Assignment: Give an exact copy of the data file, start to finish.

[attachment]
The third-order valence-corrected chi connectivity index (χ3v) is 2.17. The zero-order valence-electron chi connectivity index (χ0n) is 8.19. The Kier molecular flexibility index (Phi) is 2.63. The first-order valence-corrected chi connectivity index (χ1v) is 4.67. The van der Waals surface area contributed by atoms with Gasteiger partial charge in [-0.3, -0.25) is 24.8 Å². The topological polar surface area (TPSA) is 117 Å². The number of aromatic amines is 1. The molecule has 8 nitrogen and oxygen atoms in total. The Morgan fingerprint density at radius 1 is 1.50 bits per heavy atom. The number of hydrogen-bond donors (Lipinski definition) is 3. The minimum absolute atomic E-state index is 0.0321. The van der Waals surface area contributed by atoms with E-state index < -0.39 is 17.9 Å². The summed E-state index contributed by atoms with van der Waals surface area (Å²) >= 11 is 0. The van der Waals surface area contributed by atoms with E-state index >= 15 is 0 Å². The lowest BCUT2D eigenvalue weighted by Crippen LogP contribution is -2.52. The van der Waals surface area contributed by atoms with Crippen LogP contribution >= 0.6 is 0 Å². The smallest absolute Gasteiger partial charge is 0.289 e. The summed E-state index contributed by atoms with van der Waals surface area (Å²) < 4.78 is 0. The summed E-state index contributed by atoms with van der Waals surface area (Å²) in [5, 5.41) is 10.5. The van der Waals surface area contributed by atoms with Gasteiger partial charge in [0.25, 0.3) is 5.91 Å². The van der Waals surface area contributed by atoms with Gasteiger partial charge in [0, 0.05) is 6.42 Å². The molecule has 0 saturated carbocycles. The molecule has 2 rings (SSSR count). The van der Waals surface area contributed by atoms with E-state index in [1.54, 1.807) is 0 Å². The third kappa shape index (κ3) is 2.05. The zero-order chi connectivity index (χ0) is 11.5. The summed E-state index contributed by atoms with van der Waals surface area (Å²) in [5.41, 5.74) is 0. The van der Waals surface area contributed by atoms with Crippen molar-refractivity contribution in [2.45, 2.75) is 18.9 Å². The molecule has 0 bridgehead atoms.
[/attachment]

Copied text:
The third-order valence-corrected chi connectivity index (χ3v) is 2.17. The zero-order valence-electron chi connectivity index (χ0n) is 8.19. The Kier molecular flexibility index (Phi) is 2.63. The first-order valence-corrected chi connectivity index (χ1v) is 4.67. The van der Waals surface area contributed by atoms with Gasteiger partial charge in [-0.3, -0.25) is 24.8 Å². The topological polar surface area (TPSA) is 117 Å². The number of aromatic amines is 1. The molecule has 8 nitrogen and oxygen atoms in total. The Morgan fingerprint density at radius 1 is 1.50 bits per heavy atom. The number of hydrogen-bond donors (Lipinski definition) is 3. The minimum absolute atomic E-state index is 0.0321. The van der Waals surface area contributed by atoms with E-state index < -0.39 is 17.9 Å². The summed E-state index contributed by atoms with van der Waals surface area (Å²) >= 11 is 0. The van der Waals surface area contributed by atoms with E-state index >= 15 is 0 Å². The lowest BCUT2D eigenvalue weighted by Crippen LogP contribution is -2.52. The van der Waals surface area contributed by atoms with Crippen LogP contribution >= 0.6 is 0 Å². The smallest absolute Gasteiger partial charge is 0.289 e. The summed E-state index contributed by atoms with van der Waals surface area (Å²) < 4.78 is 0. The summed E-state index contributed by atoms with van der Waals surface area (Å²) in [5, 5.41) is 10.5. The van der Waals surface area contributed by atoms with Gasteiger partial charge in [0.25, 0.3) is 5.91 Å². The van der Waals surface area contributed by atoms with Gasteiger partial charge in [0, 0.05) is 6.42 Å². The molecule has 0 saturated carbocycles. The molecule has 2 rings (SSSR count). The van der Waals surface area contributed by atoms with E-state index in [1.54, 1.807) is 0 Å². The third kappa shape index (κ3) is 2.05. The zero-order chi connectivity index (χ0) is 11.5. The summed E-state index contributed by atoms with van der Waals surface area (Å²) in [5.41, 5.74) is 0. The van der Waals surface area contributed by atoms with Crippen molar-refractivity contribution in [2.45, 2.75) is 18.9 Å². The molecule has 0 bridgehead atoms.